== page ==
The article, “Double Dip Debate Before Legislature,” on March 11 is another over-simplified version of real and complex problems.

How does one explain issues of such depth and detail? How about some simple honesty?

The core of the problem is that the retirement system is underfunded. Its viability relies upon sufficient yearly contributions, steady long-term market growth and careful husbandry, just like our personal retirement savings.

The Great Recession is a wrench in those gears just like the Legislature’s decision years ago to raid the retirement fund to balance the state budget. Those created a pretty big hole in the growth factor.

When it became clear that this was not sustainable, they cut the benefits to current and future retirees, those same people who had spent decades holding up their end of that bargain. For some, that means working past retirement age. For others, it means going back to work.

Then the Legislature passed laws that prohibit or limit their rights to go back to work, or limit the amount they can earn if they do. Except for those at the top; they get to double dip with immunity. Commissioner Sawin Millett, the poster child for double dipping, is now “concerned” about double dipping abuse.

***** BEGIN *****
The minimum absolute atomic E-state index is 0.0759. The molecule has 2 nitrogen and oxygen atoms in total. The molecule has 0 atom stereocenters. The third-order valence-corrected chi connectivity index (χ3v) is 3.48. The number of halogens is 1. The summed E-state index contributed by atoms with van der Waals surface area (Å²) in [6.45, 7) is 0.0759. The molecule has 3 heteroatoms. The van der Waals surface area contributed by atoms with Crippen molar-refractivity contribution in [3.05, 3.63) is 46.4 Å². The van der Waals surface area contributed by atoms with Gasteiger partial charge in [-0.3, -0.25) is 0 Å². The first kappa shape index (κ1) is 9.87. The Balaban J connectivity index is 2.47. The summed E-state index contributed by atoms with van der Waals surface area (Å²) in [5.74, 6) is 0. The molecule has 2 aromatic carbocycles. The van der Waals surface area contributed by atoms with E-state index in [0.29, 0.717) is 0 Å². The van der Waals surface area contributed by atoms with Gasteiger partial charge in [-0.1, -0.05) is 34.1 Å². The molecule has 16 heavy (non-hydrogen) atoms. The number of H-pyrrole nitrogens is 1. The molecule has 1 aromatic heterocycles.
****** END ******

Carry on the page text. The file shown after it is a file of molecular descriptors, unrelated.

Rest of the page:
The funding solutions will be difficult and expensive because the Legislature has compounded the problem with decades of neglect. Politicians have blamed public employees for collecting their retirements. We paid our contributions, we committed ourselves to the work of public service, and we rely on our pensions and benefits. If they are insufficient in these economic times, we shouldn’t be punished for returning to our professions to support ourselves.

Ultimately, we will all have to share the responsibility. Let’s share some honesty at the same time.

Larry Morrissette, retired teacher


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